Finally, UPI threatened legal action in early December if the agency did not respond.
In a Dec. 17 letter to UPI from USDA Freedom of Information Act Office Andrea E. Fowler, the agency wrote: "Your request has been forwarded to the (Animal and Plant Health Inspection Service) for processing and to search for the record responsive to your earlier request."
To date, the USDA has not said if any records exist or if they will be sent to UPI.
"It's always concerned me that they haven't used the same rapid testing technique that's used in Europe," where mad cow has been detected in several additional countries outside of the United Kingdom, Michael Schwochert, a retired USDA veterinarian in Ft. Morgan, Colo., told UPI.
"It was almost like they didn't want to find mad cow disease," Schwochert said.
He noted he had been informed that approximately six months ago a cow displaying symptoms suggestive of mad cow disease showed up at the X-cel slaughtering plant in Ft. Morgan.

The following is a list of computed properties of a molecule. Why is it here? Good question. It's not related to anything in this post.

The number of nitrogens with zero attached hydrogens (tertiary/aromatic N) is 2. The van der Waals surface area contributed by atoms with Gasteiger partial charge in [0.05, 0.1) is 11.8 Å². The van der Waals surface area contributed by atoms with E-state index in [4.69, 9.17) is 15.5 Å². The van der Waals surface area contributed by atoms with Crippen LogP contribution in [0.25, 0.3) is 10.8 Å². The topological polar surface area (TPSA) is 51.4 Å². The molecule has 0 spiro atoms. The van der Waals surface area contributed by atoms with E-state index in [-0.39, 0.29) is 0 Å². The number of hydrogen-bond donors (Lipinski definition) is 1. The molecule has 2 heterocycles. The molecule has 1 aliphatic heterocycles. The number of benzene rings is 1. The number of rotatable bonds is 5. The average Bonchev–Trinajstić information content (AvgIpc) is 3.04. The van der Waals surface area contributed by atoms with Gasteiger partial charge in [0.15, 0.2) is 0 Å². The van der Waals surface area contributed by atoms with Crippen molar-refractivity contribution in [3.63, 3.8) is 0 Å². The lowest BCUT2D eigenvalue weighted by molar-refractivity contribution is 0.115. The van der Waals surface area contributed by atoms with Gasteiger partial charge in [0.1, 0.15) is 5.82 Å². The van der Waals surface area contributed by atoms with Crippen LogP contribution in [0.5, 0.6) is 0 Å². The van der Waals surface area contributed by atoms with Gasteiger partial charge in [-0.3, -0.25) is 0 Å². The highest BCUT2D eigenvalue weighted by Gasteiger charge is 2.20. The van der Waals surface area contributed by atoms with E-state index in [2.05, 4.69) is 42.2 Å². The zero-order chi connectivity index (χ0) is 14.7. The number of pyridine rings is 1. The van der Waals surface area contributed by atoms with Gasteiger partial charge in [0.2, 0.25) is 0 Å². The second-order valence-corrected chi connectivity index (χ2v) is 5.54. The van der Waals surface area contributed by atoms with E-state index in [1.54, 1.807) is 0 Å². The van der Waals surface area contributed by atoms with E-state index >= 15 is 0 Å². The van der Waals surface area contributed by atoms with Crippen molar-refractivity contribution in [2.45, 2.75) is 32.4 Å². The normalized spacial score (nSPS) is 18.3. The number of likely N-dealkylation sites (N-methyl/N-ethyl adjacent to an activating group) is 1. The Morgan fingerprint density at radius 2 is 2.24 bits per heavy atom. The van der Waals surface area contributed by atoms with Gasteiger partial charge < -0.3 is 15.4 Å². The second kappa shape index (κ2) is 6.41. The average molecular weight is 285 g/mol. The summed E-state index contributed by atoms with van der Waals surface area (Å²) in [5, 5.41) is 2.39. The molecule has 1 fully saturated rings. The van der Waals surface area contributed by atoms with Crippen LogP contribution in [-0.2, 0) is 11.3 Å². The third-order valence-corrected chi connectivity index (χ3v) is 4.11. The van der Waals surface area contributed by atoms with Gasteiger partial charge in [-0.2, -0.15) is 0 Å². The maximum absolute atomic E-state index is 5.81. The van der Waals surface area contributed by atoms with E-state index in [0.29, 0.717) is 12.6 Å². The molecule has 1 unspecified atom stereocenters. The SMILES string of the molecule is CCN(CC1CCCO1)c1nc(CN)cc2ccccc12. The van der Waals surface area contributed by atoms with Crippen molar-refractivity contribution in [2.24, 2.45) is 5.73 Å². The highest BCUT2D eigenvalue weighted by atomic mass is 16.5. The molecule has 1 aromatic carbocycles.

Once cows are unloaded off the truck they are required to be inspected by USDA veterinarians. However, the cow was spotted by plant employees before USDA officials saw it and "it went back out on a special truck and they called the guys in the office and said don't say anything about this," Schwochert said.
Veneman said the Washington case "does not pose any kind of significant risk to the human food chain."
Friedlander called that assessment, aptly enough, "B.S." Referring to the USDA's failure to provide their testing documentation to UPI, he said, "The government doesn't have records to substantiate their testing so how do they know whether this is an isolated case." The agency also cannot provide any assurance that this animal did not get processed for human consumption, he said.
Schwochert agreed with that, saying the USDA's sparse testing means they cannot say with any confidence whether there are additional cases or not.”
“Personally not overconcerned though.”
“US Cattlemen: "Oh, this is an isolated case- not to worry, keep eating."
US Cattlemen when 1 Mad Cow found in Canada last summer: "Close the borders! Ban Canadian beef! Buy American!"”
How soon we forget...